Before the Spring Budget was announced, there were a lot of rumours circulating about what might be included. In his first statement as Chancellor, Jeremy Hunt overturned most of his predecessor Kwasi Kwarteng's September mini-Budget.
Back in November, three of the five priorities set out by Hunt and Rishi Sunak (in the 2022 Autumn Statement) directly addressed the economy. It outlined the ideas of halving inflation, boosting the economy (by generating better-paid employment), and ensuring that the UK's national debt was decreased.
In this article, we have included how these plans have progressed, some predictions we made before the announcement, as well as what we actually learned from the 2023 Spring Statement.
What is the Autumn Budget and Spring Statement?
The Autumn Budget and Spring Statement are both government announcements in the UK, setting out important financial plans and policies. Here are the main differences between the two:
- Timing: The Autumn Budget is typically delivered in October or November, while the Spring Statement is usually delivered in March.
- Scope: The Autumn Budget is a comprehensive fiscal event that sets out the government's taxation, spending, and borrowing plans for the upcoming financial year (as well as any longer-term fiscal strategies). The Spring Statement, on the other hand, is usually a shorter, less detailed announcement that provides an update on the government's overall economic position.
- Policy changes: The Autumn Budget is typically used to announce major policy changes, such as changes to tax rates, benefits, and public spending programmes. The Spring Statement, however, is used to update the public on the government's progress towards its previously announced goals, and to provide a preview of any policy changes that may be forthcoming.
- Scrutiny: The Autumn Budget is subject to detailed debate and scrutiny in Parliament, with opposition parties and interest groups given the opportunity to challenge the government's proposals and put forward alternative ideas. The Spring Statement is not subject to the same level of parliamentary scrutiny and is a more low-key event.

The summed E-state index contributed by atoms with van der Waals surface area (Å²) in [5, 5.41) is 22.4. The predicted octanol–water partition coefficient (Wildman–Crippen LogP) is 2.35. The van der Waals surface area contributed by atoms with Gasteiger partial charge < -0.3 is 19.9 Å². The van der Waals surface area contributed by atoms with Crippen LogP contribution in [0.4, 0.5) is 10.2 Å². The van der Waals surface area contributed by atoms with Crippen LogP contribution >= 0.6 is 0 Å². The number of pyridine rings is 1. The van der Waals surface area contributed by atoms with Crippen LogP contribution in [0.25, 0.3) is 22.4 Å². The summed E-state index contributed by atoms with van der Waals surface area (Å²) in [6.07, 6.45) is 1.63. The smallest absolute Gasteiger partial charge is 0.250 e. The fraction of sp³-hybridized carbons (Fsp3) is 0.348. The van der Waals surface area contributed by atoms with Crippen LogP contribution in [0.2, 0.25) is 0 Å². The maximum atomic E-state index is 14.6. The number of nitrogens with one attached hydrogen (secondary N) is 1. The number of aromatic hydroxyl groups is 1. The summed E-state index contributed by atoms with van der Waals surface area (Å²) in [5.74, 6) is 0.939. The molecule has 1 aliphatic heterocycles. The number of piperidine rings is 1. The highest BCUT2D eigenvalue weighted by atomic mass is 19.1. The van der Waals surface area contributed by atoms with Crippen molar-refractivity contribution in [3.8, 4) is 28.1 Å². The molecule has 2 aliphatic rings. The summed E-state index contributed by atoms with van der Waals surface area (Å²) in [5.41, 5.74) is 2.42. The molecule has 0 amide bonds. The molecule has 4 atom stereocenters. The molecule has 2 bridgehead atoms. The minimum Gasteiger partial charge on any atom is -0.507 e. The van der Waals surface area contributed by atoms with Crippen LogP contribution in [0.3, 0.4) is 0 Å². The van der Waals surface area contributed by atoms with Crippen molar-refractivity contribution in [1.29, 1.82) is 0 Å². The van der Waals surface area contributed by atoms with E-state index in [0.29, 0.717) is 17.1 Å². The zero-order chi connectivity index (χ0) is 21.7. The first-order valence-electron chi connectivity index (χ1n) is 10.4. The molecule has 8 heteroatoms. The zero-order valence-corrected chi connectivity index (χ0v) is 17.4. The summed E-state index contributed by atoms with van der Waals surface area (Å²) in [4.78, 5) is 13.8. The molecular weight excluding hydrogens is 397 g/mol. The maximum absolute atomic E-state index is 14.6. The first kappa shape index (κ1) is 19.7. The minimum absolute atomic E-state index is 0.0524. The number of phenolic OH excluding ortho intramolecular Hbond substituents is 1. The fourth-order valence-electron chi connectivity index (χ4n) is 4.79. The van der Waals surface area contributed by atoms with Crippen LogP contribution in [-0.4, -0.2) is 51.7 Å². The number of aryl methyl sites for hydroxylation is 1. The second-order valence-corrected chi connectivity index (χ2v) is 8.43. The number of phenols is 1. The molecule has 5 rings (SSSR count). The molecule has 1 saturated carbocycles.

When was the 2023 Spring Statement?
Representing a critical moment in the UK’s financial year (which spans from April 1st to March 31st), this year’s Spring Budget was announced on March 15th 2023. As is tradition, the speech was read to parliament at around 12:30pm following the Prime Minister’s questions.
Considering the poor health of the UK economy, it represented an opportunity for the Chancellor to provide an update to the general public on what measures have been put in place and what has changed since November. Additionally, it was a chance to announce any other economic plans for 2023-24 and beyond.
The budget announcement always takes place in the House of Commons and is accompanied by a forecast from the Office for Budget Responsibility (OBR). These projections evaluate the effects of various policy choices made by the government as well as changes in the economy.
What is the Office for Budget Responsibility forecast?
The OBR is an independent organisation formed by the government in 2010 to offer analysis into the country's public finances. Its principal duty is to provide economic and fiscal predictions that inform the government's budget choices. The OBR ensures the government is held accountable and that independent/impartial projections are prepared.
Overall, OBR's projections are based on the most recent economic data and trends. They are used to influence government spending and taxing choices. The predictions include a variety of factors, including economic growth, inflation, governmental borrowing, and debt. The OBR prediction is a widely anticipated event on the UK economic calendar since it sheds light on the country's economic outlook and influences government policy.
What did we predict for the Spring Budget 2023?
In general, Spring Budgets often don’t contain any significant adjustments in policy, and Jeremy Hunt had already signalled his statement would be a "slimmed-down" financial plan. Nevertheless, considering the economic downturn, this Spring Statement was expected to include some significant announcements.
Hunt outlined new government borrowing and debt limitations in his 2022 Autumn Budget. As a result of these self-imposed objectives, the Chancellor wasn’t expected to announce any major spending drives since they are designed to signal fiscal responsibility to the markets. There was a lot of talk about lowering taxes to try to encourage economic development, but Hunt had previously declared it was doubtful they would be able to lower taxes at that moment.
Several sources reported the Chancellor would not be cutting taxes as part of the Spring Statement, despite pressure from Tory MPs. This followed the unveiling of various measures in the Autumn Budget which were anticipated to put a financial strain on many taxpayers beginning in April.
Due to the possibility of a recession, the Spring Budget was expected to be focused on how the government intended to carry out its growth objectives and assist companies/individuals with maintaining their current trajectory. Following November’s announcement there was still some uncertainty over which policies would be implemented. Here are a few of the predictions we made beforehand:
Business & property tax changes
In our annual Business Trends Report, 55% of business leaders asserted that their organisation’s main priority was growth. To put this in context, the main corporation tax rate will increase to 25% (as of April 1st 2023), making the United Kingdom a less desirable location for multinational corporations. To bring back predictability into the corporate planning process, the Chancellor might decide to pre-announce future tax cuts to corporation tax, perhaps spread out over five years.